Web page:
McLean’s maps and research have inspired me to the point of obsession with making note and keeping track of the myriad of smells in my neighborhood. I have started a map. Well, a list that will soon become a map…

So, today, the first things that hit me when I walked out the door were the smell of salt water, a little fishy, wafting up from the Bay, spliced with burnt chocolate that is actually coffee roasting at Graffeo Coffee three blocks away. Add to that the astringent smell of dry leaves in the gutter. Other marks along the way included wet slate and strong detergent from the scrubbed down entry way of the apartment building down the street, fresh house paint, mown grass at Michelangelo park, dog piddle at most every street tree, the sharp metallic smell of cable turning in the cable car tracks, tomatoes at the corner market, warm sugar from Victoria Bakery, chlorine from the North Beach pool, lavender at the bocce ball court, rosemary from the potted topiaries in front of the Bohemian Hotel. My canine companion, Emma, picked up other smells; she checked her pmial at every tree trunk, trash can and building corner, while always keeping a nose out for forbidden street snacks—cracker crumbs, pizza crust, apple cores, spilled chow fun.

And after Tam’s blogpost last week on how different the world can be at different times of day, I am more keenly aware of the changing smells from morning to afternoon to night.

It was some years ago, when one of my writing teachers had me do a writing exercise using smell to try to access some of my elusive childhood memories, that I discover the incredible power of smell to evoke not only memory but the emotional content of memory. I later learned that scientists, psychologists, poets, novelists and perfumers have long made the indisputable correlation between the sense of smell, memory and emotion.  More than the other senses, it is the sense of smell that instantly conjures up specific memory of place, atmosphere and potent emotion.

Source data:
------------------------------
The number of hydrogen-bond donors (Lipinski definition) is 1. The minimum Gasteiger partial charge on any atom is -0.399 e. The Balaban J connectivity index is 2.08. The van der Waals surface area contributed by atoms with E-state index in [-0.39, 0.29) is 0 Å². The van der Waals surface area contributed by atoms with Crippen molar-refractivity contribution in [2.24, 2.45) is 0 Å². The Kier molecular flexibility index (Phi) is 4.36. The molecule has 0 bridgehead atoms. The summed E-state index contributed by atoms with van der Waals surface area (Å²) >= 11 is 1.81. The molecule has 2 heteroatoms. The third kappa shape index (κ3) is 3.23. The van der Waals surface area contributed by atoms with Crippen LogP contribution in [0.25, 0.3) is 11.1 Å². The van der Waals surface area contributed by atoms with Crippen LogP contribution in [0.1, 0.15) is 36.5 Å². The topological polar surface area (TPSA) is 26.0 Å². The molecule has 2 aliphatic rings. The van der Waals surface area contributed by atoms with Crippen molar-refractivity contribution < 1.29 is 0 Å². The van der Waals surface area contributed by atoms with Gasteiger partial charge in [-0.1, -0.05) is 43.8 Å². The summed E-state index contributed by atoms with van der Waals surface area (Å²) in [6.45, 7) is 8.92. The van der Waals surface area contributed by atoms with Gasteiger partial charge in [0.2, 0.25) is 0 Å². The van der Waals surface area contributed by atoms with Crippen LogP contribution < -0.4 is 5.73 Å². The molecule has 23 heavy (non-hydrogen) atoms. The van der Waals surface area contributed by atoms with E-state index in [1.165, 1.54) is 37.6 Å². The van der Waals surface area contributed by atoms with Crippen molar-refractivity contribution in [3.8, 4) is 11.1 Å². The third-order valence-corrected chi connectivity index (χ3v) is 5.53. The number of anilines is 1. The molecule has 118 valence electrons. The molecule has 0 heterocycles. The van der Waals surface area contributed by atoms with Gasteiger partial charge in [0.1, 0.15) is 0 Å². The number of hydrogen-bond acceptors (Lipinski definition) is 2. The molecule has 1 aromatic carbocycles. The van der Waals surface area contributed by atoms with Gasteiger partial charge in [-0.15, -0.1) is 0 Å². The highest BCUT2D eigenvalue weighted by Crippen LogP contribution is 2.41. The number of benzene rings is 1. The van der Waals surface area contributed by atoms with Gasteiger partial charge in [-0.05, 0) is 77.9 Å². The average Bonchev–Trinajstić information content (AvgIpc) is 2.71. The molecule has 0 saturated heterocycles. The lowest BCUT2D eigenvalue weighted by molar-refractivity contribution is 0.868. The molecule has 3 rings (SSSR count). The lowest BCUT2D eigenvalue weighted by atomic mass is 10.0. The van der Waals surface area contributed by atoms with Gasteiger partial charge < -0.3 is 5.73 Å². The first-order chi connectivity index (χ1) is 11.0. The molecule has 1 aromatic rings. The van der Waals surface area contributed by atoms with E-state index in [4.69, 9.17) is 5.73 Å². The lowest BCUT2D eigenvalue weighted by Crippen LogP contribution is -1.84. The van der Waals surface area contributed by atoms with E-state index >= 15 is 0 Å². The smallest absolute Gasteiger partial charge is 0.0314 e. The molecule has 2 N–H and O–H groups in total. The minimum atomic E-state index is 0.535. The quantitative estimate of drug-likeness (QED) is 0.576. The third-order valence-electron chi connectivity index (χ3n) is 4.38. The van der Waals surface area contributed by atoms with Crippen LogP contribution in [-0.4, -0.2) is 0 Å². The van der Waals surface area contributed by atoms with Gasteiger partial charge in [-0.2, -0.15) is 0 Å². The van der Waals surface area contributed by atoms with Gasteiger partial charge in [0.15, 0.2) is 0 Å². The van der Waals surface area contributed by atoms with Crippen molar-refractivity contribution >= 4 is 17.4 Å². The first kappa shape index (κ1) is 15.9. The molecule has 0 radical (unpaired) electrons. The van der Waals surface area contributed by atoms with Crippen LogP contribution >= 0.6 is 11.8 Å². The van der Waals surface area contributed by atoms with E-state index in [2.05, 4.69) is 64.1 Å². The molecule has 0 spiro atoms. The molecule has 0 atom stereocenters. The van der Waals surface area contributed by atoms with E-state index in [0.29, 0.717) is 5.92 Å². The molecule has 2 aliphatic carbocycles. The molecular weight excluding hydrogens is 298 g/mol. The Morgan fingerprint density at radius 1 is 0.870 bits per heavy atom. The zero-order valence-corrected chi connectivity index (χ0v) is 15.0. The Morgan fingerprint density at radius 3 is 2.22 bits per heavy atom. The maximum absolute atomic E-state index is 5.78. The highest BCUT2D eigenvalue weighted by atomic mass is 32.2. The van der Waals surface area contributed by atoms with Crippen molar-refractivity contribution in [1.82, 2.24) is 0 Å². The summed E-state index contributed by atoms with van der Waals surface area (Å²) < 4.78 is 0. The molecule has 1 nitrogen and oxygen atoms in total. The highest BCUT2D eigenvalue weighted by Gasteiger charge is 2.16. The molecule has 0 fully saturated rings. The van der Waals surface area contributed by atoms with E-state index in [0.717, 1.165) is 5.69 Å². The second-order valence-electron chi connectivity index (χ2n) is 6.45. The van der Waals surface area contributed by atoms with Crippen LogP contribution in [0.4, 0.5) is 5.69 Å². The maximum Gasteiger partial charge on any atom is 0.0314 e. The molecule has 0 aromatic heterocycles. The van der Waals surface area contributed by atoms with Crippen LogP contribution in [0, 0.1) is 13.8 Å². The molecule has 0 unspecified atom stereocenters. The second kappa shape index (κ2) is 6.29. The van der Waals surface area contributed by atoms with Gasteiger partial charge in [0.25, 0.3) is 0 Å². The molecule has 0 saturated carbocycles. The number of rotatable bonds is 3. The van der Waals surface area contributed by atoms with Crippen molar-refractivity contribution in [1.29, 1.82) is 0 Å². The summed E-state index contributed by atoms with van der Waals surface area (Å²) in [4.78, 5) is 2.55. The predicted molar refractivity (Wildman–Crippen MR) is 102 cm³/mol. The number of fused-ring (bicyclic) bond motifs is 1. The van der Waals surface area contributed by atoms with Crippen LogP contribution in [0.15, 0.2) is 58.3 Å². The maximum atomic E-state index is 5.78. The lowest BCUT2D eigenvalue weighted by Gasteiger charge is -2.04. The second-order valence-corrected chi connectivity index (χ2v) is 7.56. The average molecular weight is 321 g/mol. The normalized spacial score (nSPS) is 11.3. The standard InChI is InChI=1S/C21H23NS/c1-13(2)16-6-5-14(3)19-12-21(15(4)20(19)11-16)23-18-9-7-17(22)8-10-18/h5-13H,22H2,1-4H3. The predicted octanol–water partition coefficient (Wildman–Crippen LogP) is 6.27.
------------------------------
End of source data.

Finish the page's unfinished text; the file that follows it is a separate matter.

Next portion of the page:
For me, the scent of warm sun on a bramble of blackberries immediately transports me back to an afternoon when I was ten years old, standing at the end of a gravel cul-de-sac, wind rattling the leaves in the poplar trees, a September sun low in the sky, worrying that my best friend had a new best friend and that I would have to walk to school by myself now. To this day, blackberry leaves hold the melancholy scent of change and loss, loneliness and exclusion.

The musty smell inside an old book transports me to Shakespeare and Company in Paris in my early twenties; I had a cold, it was raining and there was a huge long-haired tabby dozing on the counter. For me this old book smell still conveys the feeling of safety and refuge, so far away from home.

The smell of wood smoke, damp stone and seawater will catapult me to a beach on the Olympic Peninsula where I was camping with my parents and sister, bringing along the other senses—the sound of the ocean waves rolling and crunching stone on stone, the taste of sticky sweet marshmallow on a willow stick, campfire flames dancing high, sparks popping and jumping in the black sky, the pilled inside of my sweatshirt pouch. The emotion it evokes is a sense of connection with family bound by the experience of nature—a strong sense of belonging.

When I write, I often call on the sense of smell to help me get to an emotion that’s hard to pin down. Need happy? Try thinking of a moment when you were happy and sniff around the memory—is that cake and lemonade, the rubbery smell of balloons, the distinct scent of stretched out crepe paper? Once you can smell it, can you feel it? How about scared? Try scorched pumpkin, damp earth and the glue smell from the inside of a Halloween mask.

What smells evoke vivid memories for you? Or is it the other way around—how do your memories smell?

Take Good Care,